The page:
Read more – and check back for updates – on the www.healthylondon.org website.
Further information will be published in the resources section as the programme develops.

Arthritis Research UK’s vision is to develop and cultivate a UK-wide community of multi-disciplinary learners, leaders and influencers of change in musculoskeletal health services, with the ultimate aim of improving the quality of lives for people affected by musculoskeletal conditions.

Together with Ashridge Executive Education, we have created a bespoke leadership initiative, which individuals through a unique development programme to become Champions of musculoskeletal care. The programme will be tailored to meet individual leadership development needs and ensure that Champions are supported and coached to drive tangible improvements in MSK services within their local health systems. If your application to this programme is successful, you will be supported and coached to drive improvements in musculoskeletal care within your local health system.

We are looking for individuals who are involved in the design, commissioning and/or delivery of musculoskeletal care, including front line clinicians, public health practitioners, commissioners and service managers.

We are committed to representing the communities within the system that we aim to affect, and so the cohorts of champions will be multidisciplinary and diverse and instead of hierarchical position, we will focus on the potential to lead, adapt to change and deliver impact.

The Programme:
Duration of 18-20 months and involves:

  • 5 x residential learning modules at Ashridge Executive Education.
  • Development and delivery of a work-based MSK service improvement project.
  • 4 x Action Learning Sets.
  • Access to Virtual Ashridge – an online learning tool to complement your learning.
  • Ongoing support and connection with Arthritis Research UK and your fellow Champions.
  • Support from a network of mentors; eminent leaders within the MSK sector.
  • Support from a panel of patient insight partners.

The Champions:
Throughout the consultation stage we were struck by the need to ensure the cohorts are fully representative of the breadth and diversity of the MSK workforce. As such, we are looking for individuals who are involved in the design, commissioning and/or delivery of MSK care, including front line clinicians, public health practitioners, commissioners and service managers. To ensure cohorts are multidisciplinary and diverse we will focus less on hierarchical position and take into consideration the potential to lead, adapt to change and deliver impact.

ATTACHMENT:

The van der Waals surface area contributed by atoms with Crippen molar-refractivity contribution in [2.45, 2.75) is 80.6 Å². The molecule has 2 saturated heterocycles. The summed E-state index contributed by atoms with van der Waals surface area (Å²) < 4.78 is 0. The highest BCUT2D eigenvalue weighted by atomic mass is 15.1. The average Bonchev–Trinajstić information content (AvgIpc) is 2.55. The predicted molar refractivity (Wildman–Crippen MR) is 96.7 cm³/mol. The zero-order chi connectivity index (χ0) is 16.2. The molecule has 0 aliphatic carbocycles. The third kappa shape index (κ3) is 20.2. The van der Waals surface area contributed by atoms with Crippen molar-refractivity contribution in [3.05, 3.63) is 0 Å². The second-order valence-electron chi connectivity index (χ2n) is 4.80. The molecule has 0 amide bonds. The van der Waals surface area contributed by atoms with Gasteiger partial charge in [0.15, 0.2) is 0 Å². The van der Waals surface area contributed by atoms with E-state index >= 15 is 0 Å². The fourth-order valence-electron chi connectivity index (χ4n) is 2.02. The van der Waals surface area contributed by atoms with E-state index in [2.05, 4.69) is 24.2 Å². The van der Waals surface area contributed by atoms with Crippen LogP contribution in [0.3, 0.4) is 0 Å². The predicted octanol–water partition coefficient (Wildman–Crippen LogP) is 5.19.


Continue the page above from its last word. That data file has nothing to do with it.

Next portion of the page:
Key dates:
Programme open for applications – 9 April 2018
Deadline for applications – 17 June 2018
Interviews – w/c 16th and 23 July 2018
Programme starts – w/c 22 October 2018

If you would like to find out more about this amazing opportunity and how to apply, please visit the application page.

Are you passionate about leading changes in musculoskeletal care?

Arthritis Research UK are delighted to announce the launch of the MSK Champions programme; a prestigious leadership development opportunity.

Together with Ashridge Executive Education, we have created a bespoke leadership initiative, which will support you through a unique development programme to become a Champion of musculoskeletal care.  If your application to this programme is successful, you will be supported and coached to drive improvements in musculoskeletal care within your local health system.

We are looking for individuals who are involved in the design, commissioning and/or delivery of musculoskeletal care, including front line clinicians, public health practitioners, commissioners and service managers.

We are committed to representing the communities within the system that we aim to affect, and so the cohorts of champions will be multidisciplinary and diverse and instead of hierarchical position, we will focus on the potential to lead, adapt to change and deliver impact.

 

The programme will be tailored to you, ensuring we fully meet your leadership development needs, and crucially support you to make the changes needed in your local area.

It will last for 18-20 months and involve:

  • 5 x residential learning modules at Ashridge Executive Education.
  • Development and delivery of a work-based MSK service improvement project.
  • 4 x Action Learning Sets.
  • Access to Virtual Ashridge – an online learning tool to complement your learning.
  • Ongoing support and connection with Arthritis Research UK and your fellow Champions.
  • Support from a network of mentors; eminent leaders within the MSK sector.
  • Support from a panel of patient insight partners.

 

If you would like to find out more about this amazing opportunity and how to apply, please contact us at champions@arthritisresearchuk.org

There is so much going on in the world of MSK it is sometimes hard to know where to start. I am constantly reminded of the vast range of good practice that exists out there. In the last few weeks I have heard about all kinds of activity, from trialling health trainers for joint pain in community settings, to the development of a toolkit for good MSK health for mobile workers.